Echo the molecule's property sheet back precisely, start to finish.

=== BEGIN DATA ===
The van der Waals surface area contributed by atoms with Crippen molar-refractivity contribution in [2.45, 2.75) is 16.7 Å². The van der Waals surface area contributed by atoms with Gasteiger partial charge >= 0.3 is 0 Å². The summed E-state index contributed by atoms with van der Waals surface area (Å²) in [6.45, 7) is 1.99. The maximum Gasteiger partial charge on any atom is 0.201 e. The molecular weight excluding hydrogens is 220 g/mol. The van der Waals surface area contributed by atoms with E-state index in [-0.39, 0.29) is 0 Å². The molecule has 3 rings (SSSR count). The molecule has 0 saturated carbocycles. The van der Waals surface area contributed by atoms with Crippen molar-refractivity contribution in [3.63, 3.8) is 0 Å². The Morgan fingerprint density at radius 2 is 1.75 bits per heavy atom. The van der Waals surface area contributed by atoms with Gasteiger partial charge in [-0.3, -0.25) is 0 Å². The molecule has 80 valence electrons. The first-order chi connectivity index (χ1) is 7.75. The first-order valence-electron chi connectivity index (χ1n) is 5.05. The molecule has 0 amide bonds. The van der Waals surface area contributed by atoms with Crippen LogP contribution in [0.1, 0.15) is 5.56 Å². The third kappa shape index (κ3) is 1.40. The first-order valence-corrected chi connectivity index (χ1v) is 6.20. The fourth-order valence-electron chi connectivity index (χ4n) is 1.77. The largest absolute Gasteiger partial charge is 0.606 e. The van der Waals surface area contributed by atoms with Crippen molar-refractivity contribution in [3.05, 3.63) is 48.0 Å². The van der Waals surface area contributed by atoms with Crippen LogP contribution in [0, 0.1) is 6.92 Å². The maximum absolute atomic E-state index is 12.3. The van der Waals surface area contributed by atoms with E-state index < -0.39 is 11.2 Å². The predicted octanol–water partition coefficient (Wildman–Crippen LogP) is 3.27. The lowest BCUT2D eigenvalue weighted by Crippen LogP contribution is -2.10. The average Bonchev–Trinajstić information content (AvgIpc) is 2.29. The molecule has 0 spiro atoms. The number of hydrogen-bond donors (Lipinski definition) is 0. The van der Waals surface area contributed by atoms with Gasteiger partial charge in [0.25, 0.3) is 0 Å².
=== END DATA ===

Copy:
The van der Waals surface area contributed by atoms with Crippen molar-refractivity contribution in [2.45, 2.75) is 16.7 Å². The van der Waals surface area contributed by atoms with Gasteiger partial charge >= 0.3 is 0 Å². The summed E-state index contributed by atoms with van der Waals surface area (Å²) in [6.45, 7) is 1.99. The maximum Gasteiger partial charge on any atom is 0.201 e. The molecular weight excluding hydrogens is 220 g/mol. The van der Waals surface area contributed by atoms with E-state index in [-0.39, 0.29) is 0 Å². The molecule has 3 rings (SSSR count). The molecule has 0 saturated carbocycles. The van der Waals surface area contributed by atoms with Crippen molar-refractivity contribution in [3.63, 3.8) is 0 Å². The Morgan fingerprint density at radius 2 is 1.75 bits per heavy atom. The van der Waals surface area contributed by atoms with Gasteiger partial charge in [-0.3, -0.25) is 0 Å². The molecule has 80 valence electrons. The first-order chi connectivity index (χ1) is 7.75. The first-order valence-electron chi connectivity index (χ1n) is 5.05. The molecule has 0 amide bonds. The van der Waals surface area contributed by atoms with Crippen LogP contribution in [0.1, 0.15) is 5.56 Å². The third kappa shape index (κ3) is 1.40. The first-order valence-corrected chi connectivity index (χ1v) is 6.20. The fourth-order valence-electron chi connectivity index (χ4n) is 1.77. The largest absolute Gasteiger partial charge is 0.606 e. The van der Waals surface area contributed by atoms with Crippen molar-refractivity contribution in [3.05, 3.63) is 48.0 Å². The van der Waals surface area contributed by atoms with Crippen LogP contribution in [0, 0.1) is 6.92 Å². The maximum absolute atomic E-state index is 12.3. The van der Waals surface area contributed by atoms with E-state index < -0.39 is 11.2 Å². The predicted octanol–water partition coefficient (Wildman–Crippen LogP) is 3.27. The lowest BCUT2D eigenvalue weighted by Crippen LogP contribution is -2.10. The average Bonchev–Trinajstić information content (AvgIpc) is 2.29. The molecule has 0 spiro atoms. The number of hydrogen-bond donors (Lipinski definition) is 0. The van der Waals surface area contributed by atoms with Gasteiger partial charge in [0.25, 0.3) is 0 Å².